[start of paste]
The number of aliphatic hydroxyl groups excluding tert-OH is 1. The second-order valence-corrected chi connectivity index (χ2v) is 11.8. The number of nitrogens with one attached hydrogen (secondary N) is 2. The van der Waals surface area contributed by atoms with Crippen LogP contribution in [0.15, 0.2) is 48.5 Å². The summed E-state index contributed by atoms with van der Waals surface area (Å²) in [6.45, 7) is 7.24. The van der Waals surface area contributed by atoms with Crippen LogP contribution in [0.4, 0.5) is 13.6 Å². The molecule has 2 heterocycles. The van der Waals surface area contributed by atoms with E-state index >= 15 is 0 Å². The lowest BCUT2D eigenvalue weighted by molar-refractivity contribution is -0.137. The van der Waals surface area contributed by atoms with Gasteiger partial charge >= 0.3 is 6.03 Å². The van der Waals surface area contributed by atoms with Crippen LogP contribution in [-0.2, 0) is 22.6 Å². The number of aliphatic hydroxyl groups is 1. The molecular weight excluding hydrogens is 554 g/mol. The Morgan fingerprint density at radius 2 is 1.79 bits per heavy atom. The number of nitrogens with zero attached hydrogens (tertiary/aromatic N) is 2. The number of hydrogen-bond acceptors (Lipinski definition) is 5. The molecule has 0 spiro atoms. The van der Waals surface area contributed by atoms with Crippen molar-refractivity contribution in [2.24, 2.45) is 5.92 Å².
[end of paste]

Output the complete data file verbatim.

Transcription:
The number of aliphatic hydroxyl groups excluding tert-OH is 1. The second-order valence-corrected chi connectivity index (χ2v) is 11.8. The number of nitrogens with one attached hydrogen (secondary N) is 2. The van der Waals surface area contributed by atoms with Crippen LogP contribution in [0.15, 0.2) is 48.5 Å². The summed E-state index contributed by atoms with van der Waals surface area (Å²) in [6.45, 7) is 7.24. The van der Waals surface area contributed by atoms with Crippen LogP contribution in [0.4, 0.5) is 13.6 Å². The molecule has 2 heterocycles. The van der Waals surface area contributed by atoms with E-state index >= 15 is 0 Å². The lowest BCUT2D eigenvalue weighted by molar-refractivity contribution is -0.137. The van der Waals surface area contributed by atoms with Gasteiger partial charge >= 0.3 is 6.03 Å². The van der Waals surface area contributed by atoms with Crippen LogP contribution in [-0.2, 0) is 22.6 Å². The number of aliphatic hydroxyl groups is 1. The molecular weight excluding hydrogens is 554 g/mol. The Morgan fingerprint density at radius 2 is 1.79 bits per heavy atom. The number of nitrogens with zero attached hydrogens (tertiary/aromatic N) is 2. The number of hydrogen-bond acceptors (Lipinski definition) is 5. The molecule has 0 spiro atoms. The van der Waals surface area contributed by atoms with Crippen molar-refractivity contribution in [2.24, 2.45) is 5.92 Å².